Skip to content

Posts tagged ‘intention’

Meme of the Week

Being an artist

Happy Friday.

:::::

Meme of the Week

James Clear quote

Happy Friday.

:::::

Meme of the Week

The desire to create

As found here. Happy Friday.

:::::

Meme of the Week

Love your own decisions

Happy Friday.

:::::

Meme of the Week

Until further notice, celebrate everything

As found here. Happy Friday.

:::::

Distracted? Frustrated? Wasting Your Time?

The importance of goalsLast month, I came across this quote by the writer Robert Heinlein: “In the absence of clearly defined goals, we become strangely loyal to performing daily trivia until ultimately we become enslaved by it.”

These words resonated deeply.

I was frustrated at the time. I’d become overwhelmingly “busy” with things that didn’t really matter to me. Unrewarding projects were taking too long; I was working inefficiently. The lure of Facebook, Instagram, Pinterest, Reddit, and Words With Friends had become almost irresistible. What had happened? I used to be good at keeping distractions in a box. I’d long ago learned not to check e-mail outside of the workday; why was I suddenly having so much trouble with these other distractions?

The quote reminded me of what I already knew, a few layers down. I’d drifted away from some of my big-picture goals. My daily writing practice had been disrupted. My planning system was in flux and not yet fully supporting my focus. In the absence of my goals, trivia had become my master. I had enslaved myself to things I didn’t care about.

Naming the situation for what it was had an almost immediate effect. I reconnected with my self-discipline and created boundaries where I needed them. I started rewiring the bad habits I’d developed.

If you too find yourself “procrastinating” more than seems reasonable, ask yourself: Do I know what I really want to be doing right now? What is it that I’d planned to accomplish this year? What can I do to move toward my big-picture goals before the calendar flips to 2014?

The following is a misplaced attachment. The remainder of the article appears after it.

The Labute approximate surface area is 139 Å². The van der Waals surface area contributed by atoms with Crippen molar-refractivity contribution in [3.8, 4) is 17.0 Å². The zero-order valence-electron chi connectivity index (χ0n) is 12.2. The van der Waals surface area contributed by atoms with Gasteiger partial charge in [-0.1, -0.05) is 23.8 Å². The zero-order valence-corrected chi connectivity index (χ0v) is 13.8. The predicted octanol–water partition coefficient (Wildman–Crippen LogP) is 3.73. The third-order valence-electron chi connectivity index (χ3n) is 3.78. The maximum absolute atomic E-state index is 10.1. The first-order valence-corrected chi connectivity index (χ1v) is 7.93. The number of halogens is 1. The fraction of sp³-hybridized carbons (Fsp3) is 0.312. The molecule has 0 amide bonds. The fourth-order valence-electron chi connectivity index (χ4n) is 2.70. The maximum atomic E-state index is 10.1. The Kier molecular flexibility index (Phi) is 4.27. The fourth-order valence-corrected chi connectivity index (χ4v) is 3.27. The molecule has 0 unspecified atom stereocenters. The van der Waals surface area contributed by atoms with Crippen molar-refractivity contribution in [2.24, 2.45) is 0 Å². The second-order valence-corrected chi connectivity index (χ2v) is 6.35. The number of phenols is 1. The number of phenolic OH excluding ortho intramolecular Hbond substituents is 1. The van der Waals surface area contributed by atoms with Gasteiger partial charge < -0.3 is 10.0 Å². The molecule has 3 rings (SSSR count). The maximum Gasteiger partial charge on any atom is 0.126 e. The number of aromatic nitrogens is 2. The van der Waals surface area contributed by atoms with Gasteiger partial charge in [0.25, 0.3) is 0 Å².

Robert Heinlein, the author of this quote, was an American science fiction writer. According to Wikipedia, Heinlein was “often called the ‘dean of science fiction.’ He was one of the most influential and controversial authors of the genre in his time. He set a standard for scientific and engineering plausibility, and helped to raise the genre’s standards of literary quality.”

Heinlein had quite a few smart things to say. A few of my favorites:

  • Writing is not necessarily something to be ashamed of, but do it in private and wash your hands afterwards.
  • Everything is theoretically impossible, until it is done.
  • Women and cats will do as they please, and men and dogs should relax and get used to the idea.

But lest I take up more of your time with delightful quotes, step away from the trivia, and spend your hours where they count.

:::::

More trivia, if you’re still reading: It appears that Heinlein’s original quote had an errant hyphen between “clearly” and “defined.” Compound adjectives are hyphenated (the green-eyed monster), but adverbs combined with adjectives do not create a compound. Adverbs are inherently modifiers, so their meaning in a series is clear without the hyphen. I took editorial license (as is permissible) and corrected Heinlein’s quote in this post, and went so far as to correct the meme above too (the source of which I am unable to credit). Oh, you didn’t know that my editorial business fills the bulk of my non-coaching daytime hours? (And you wonder why I’m so easily distracted!)

:::

How to Do One Thing this Summer

kids' summer schedule planningIn the Northern Hemisphere, it’s warm and the days are long. The kids are out of school. We hope for leisurely days, hours spent outside, lots of reading, cooking on the grill, and hopefully a bit of actual time off — whether that means a staycation, an exotic getaway, or something in between.

Unfortunately, we still have to get crap done maintain some level of productivity.

If, like me, you work from a home office and have cobbled together a variety of childcare options for the next two months, your schedule may be turned on its head. Those with fulltime jobs outside the house must also navigate seasonal schedule changes. With the load of juggling that summer requires, it can seem near impossible to get through even a few things on your daily task list — despite the extra hours of sunshine. On top of your workload, you still have to maintain a vague semblance of functionality on the home front, keep everyone fed and clothed, and serve as cruise director. So we shoehorn the necessities into as few hours as possible in order to get the kids to the pool or go for a hike or spend some time working in the garden.